A spotted horse with unlikely breeding is making his mark on dressage in the great plains area of the US, proving that horses other than warmbloods can produce the goods to win at FEI level.
Lakota Lace, an 11-year-old gelding of appaloosa, percheron, and quarter horse bloodlines, picked up back-to-back wins in the Intermediaire I at the Dressage in the Rockies competition Colorado Horse Park in the past few days.
In his first time out at that level, Lakota Lace scored 68.816 percent on Friday, winning the FEI High Percentage Championship, and 67.895 percent on Saturday. Trainer Shannon Dahmer competed him for his owner, Janet Wingate of Denver, Colorado.
Everything about Lakota Lace is improbable: his breeding is unusual for a standout FEI level competitor, he has rocketed up the ranks at a surprisingly rapid pace, and his birth wasn’t even intentional. His sire got loose and impregnated his dam, who then was sold to a new owner who didn’t know the mare was carrying a foal. But the result of that mishap was better than anything that could have been planned by his connections, who are grateful to have stumbled upon this one-of-a-kind dressage horse.
Lakota Lace came along at the right time for Wingate, who saw an ad for him while searching for an Appaloosa to follow in the footsteps of one she’d owned and loved. He was three years old at the time.
“I am partial to Appaloosas because I had a really nice one,” Wingate explained. “So I was trying to replace him, and I never thought I could, because he was really special. But I did! He was an accident, and look what happened.”
Just under two years ago, Wingate put Lakota Lace in training with Dahmer, who is based out of Stellar Stables in Parker, Colorado. Since then, he has blossomed into a strong competitor at the small tour level, and Dahmer has her eyes on an eventual move up to Grand Prix.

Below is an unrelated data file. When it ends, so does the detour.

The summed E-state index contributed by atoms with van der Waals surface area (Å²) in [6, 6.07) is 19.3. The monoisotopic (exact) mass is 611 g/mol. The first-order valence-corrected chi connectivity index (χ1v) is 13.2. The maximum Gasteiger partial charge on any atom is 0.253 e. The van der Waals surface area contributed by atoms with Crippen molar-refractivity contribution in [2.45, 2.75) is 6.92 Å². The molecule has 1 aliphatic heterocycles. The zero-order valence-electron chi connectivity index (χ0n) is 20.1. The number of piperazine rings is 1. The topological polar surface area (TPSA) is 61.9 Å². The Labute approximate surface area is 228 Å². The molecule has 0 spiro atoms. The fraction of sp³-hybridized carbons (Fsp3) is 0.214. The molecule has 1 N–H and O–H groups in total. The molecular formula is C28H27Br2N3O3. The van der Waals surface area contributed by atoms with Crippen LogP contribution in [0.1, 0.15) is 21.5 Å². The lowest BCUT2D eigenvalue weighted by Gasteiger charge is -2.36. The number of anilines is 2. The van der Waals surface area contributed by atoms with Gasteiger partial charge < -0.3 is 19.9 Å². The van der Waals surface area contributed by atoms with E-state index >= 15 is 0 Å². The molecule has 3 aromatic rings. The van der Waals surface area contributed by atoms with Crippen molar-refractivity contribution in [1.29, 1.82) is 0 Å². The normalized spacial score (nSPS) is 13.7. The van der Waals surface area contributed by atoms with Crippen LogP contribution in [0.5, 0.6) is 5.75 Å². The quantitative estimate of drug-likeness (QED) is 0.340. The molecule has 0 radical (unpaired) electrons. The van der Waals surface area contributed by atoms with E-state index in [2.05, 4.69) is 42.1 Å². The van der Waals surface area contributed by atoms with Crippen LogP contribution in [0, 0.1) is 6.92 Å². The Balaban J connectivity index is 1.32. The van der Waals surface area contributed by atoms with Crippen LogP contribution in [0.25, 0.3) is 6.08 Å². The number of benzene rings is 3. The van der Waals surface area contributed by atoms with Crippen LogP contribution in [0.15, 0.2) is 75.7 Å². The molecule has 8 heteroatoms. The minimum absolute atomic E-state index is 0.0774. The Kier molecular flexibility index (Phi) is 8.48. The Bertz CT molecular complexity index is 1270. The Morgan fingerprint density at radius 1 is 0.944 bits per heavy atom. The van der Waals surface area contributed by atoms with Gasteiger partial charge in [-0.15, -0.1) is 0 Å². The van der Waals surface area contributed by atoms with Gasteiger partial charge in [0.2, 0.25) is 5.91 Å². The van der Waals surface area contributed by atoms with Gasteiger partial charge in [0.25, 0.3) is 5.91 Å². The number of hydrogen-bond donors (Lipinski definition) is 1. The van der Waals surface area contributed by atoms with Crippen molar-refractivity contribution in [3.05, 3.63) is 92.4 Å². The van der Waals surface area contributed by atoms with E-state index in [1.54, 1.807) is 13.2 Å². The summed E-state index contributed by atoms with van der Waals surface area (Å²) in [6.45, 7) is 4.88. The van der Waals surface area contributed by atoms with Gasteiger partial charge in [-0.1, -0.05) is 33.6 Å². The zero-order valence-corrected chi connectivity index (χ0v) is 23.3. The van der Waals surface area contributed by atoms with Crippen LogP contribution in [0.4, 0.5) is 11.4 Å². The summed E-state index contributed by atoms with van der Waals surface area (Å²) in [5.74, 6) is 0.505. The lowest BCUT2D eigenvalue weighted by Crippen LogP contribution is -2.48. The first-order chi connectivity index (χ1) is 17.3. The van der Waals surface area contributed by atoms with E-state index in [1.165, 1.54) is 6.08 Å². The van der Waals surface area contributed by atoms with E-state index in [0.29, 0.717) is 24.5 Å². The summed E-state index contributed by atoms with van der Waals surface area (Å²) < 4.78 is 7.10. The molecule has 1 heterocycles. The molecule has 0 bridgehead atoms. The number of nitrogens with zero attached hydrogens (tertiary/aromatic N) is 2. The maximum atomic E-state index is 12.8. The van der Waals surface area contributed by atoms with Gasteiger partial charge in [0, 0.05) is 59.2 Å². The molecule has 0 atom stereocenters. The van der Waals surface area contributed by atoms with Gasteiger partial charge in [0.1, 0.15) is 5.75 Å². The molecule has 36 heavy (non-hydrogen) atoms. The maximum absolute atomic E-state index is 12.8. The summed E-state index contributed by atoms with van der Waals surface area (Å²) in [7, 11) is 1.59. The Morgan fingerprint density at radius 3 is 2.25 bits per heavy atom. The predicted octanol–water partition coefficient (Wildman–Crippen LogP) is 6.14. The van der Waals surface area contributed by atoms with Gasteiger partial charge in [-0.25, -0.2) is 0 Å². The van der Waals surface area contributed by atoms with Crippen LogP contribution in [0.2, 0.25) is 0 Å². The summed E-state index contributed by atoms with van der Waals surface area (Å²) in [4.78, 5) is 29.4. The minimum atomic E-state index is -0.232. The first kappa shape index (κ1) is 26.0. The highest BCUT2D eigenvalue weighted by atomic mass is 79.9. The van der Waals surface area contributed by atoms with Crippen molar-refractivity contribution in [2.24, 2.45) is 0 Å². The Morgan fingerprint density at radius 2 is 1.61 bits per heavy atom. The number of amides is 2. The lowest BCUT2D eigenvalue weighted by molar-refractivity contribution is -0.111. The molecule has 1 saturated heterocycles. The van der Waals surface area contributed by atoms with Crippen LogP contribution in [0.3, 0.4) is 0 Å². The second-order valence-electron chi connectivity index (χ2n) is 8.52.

Lakota Lace has proven to be a quick study. Only a year ago, he was competing at first level with Wingate and hadn’t started flying changes yet. Last September, while Wingate was out of town, Dahmer decided to play around with introducing changes.
“I went on vacation, and Shannon called me and said, ‘We’re doing four-tempis!'” Wingate recalled. “I said, ‘I don’t believe it!'”
Wingate returned to see that Lakota Lace had mastered his four-tempis, and now he has added the rest of the small tour movements to his rapidly expanding repertoire.
“He’s a really quick learner – and he thinks very highly of himself,” Dahmer laughed. “He is really good at collection, which comes easily for him. He loves to work and always comes out ready to go. And he’s super comfortable and easy to ride.”
Lakota Lace’s intelligence and levelheadedness have helped him excel in the dressage arena, and they have also made him a suitable mount for his owner, who appreciates his great temperament.
“He has a good mind,” Wingate said. “You can go a long way with a good mind. I’m really lucky to have found him, and Shannon has done a spectacular job with him.”
After successful outings at Prix St. Georges earlier this year in California and at the Colorado Horse Park’s High Prairie Dressage I and II, Dahmer chose to give Intermediaire I a try at Dressage in the Rockies, which is managed by Glenda McElroy of Cornerstone Event Management. The decision paid off, as the pair earned qualifying scores at that level for the Great American/USDF Region 5 Dressage Championships in September.
They will return to the Colorado Horse Park for the Championships, having qualified for both Prix St. Georges and Intermediaire I. Dahmer said she always enjoys showing at the Horse Park.
“We really, really like the footing,” Dahmer said. “The stalls are nice, not like the small temporary stalls you get at some places, and they have turnouts. They just keep improving it. I think it’s the best facility to show at, and it keeps getting better and better.”
If their results at Dressage in the Rockies are any indication, Dahmer and her unconventional partner will be ready to contend for a regional title.